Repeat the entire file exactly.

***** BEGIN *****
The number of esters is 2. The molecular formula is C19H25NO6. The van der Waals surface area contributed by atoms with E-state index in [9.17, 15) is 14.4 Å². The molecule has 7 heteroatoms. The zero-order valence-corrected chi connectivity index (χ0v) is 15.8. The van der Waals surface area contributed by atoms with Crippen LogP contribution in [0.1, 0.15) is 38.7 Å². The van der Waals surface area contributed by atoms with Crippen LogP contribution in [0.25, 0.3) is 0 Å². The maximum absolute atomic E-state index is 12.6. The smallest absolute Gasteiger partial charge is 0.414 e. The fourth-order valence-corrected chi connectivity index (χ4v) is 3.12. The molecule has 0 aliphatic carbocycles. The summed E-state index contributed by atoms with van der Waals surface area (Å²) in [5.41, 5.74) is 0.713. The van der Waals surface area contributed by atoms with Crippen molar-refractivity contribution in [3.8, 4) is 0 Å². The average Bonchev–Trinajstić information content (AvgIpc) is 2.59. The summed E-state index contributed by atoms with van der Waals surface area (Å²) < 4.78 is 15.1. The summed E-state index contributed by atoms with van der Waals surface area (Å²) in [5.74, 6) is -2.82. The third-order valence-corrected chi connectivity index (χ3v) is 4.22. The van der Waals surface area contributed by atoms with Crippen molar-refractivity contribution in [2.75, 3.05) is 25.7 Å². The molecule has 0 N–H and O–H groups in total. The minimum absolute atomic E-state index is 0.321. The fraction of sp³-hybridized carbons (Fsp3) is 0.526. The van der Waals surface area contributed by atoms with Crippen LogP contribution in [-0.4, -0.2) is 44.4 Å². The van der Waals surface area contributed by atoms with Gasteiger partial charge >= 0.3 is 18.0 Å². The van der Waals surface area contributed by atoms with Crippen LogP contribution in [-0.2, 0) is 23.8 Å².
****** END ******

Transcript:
The number of esters is 2. The molecular formula is C19H25NO6. The van der Waals surface area contributed by atoms with E-state index in [9.17, 15) is 14.4 Å². The molecule has 7 heteroatoms. The zero-order valence-corrected chi connectivity index (χ0v) is 15.8. The van der Waals surface area contributed by atoms with Crippen LogP contribution in [0.1, 0.15) is 38.7 Å². The van der Waals surface area contributed by atoms with Crippen LogP contribution in [0.25, 0.3) is 0 Å². The maximum absolute atomic E-state index is 12.6. The smallest absolute Gasteiger partial charge is 0.414 e. The fourth-order valence-corrected chi connectivity index (χ4v) is 3.12. The molecule has 0 aliphatic carbocycles. The summed E-state index contributed by atoms with van der Waals surface area (Å²) in [5.41, 5.74) is 0.713. The van der Waals surface area contributed by atoms with Crippen molar-refractivity contribution in [3.8, 4) is 0 Å². The average Bonchev–Trinajstić information content (AvgIpc) is 2.59. The summed E-state index contributed by atoms with van der Waals surface area (Å²) < 4.78 is 15.1. The summed E-state index contributed by atoms with van der Waals surface area (Å²) in [5.74, 6) is -2.82. The third-order valence-corrected chi connectivity index (χ3v) is 4.22. The van der Waals surface area contributed by atoms with Crippen molar-refractivity contribution in [2.75, 3.05) is 25.7 Å². The molecule has 0 N–H and O–H groups in total. The minimum absolute atomic E-state index is 0.321. The fraction of sp³-hybridized carbons (Fsp3) is 0.526. The van der Waals surface area contributed by atoms with Crippen LogP contribution in [-0.4, -0.2) is 44.4 Å². The van der Waals surface area contributed by atoms with Gasteiger partial charge >= 0.3 is 18.0 Å². The van der Waals surface area contributed by atoms with Crippen LogP contribution in [-0.2, 0) is 23.8 Å².